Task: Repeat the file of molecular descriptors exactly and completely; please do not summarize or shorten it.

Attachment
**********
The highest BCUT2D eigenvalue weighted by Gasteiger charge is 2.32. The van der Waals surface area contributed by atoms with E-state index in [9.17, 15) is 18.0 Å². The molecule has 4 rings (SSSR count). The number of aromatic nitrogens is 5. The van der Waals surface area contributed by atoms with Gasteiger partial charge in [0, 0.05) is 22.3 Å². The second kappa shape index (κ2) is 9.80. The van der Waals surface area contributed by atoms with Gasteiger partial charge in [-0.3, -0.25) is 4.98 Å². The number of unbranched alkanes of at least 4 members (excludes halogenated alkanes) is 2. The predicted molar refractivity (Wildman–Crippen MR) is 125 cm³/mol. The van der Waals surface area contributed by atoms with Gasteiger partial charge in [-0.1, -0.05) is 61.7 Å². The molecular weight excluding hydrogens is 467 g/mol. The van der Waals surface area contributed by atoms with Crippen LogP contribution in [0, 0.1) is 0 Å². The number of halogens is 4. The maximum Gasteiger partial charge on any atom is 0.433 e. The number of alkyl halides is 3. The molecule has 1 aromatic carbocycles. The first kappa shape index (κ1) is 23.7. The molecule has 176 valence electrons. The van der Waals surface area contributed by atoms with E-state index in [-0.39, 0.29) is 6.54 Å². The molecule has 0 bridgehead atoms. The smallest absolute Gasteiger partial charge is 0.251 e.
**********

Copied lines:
The highest BCUT2D eigenvalue weighted by Gasteiger charge is 2.32. The van der Waals surface area contributed by atoms with E-state index in [9.17, 15) is 18.0 Å². The molecule has 4 rings (SSSR count). The number of aromatic nitrogens is 5. The van der Waals surface area contributed by atoms with Gasteiger partial charge in [0, 0.05) is 22.3 Å². The second kappa shape index (κ2) is 9.80. The van der Waals surface area contributed by atoms with Gasteiger partial charge in [-0.3, -0.25) is 4.98 Å². The number of unbranched alkanes of at least 4 members (excludes halogenated alkanes) is 2. The predicted molar refractivity (Wildman–Crippen MR) is 125 cm³/mol. The van der Waals surface area contributed by atoms with Gasteiger partial charge in [-0.1, -0.05) is 61.7 Å². The molecular weight excluding hydrogens is 467 g/mol. The van der Waals surface area contributed by atoms with Crippen LogP contribution in [0, 0.1) is 0 Å². The number of halogens is 4. The maximum Gasteiger partial charge on any atom is 0.433 e. The number of alkyl halides is 3. The molecule has 1 aromatic carbocycles. The first kappa shape index (κ1) is 23.7. The molecule has 176 valence electrons. The van der Waals surface area contributed by atoms with E-state index in [-0.39, 0.29) is 6.54 Å². The molecule has 0 bridgehead atoms. The smallest absolute Gasteiger partial charge is 0.251 e.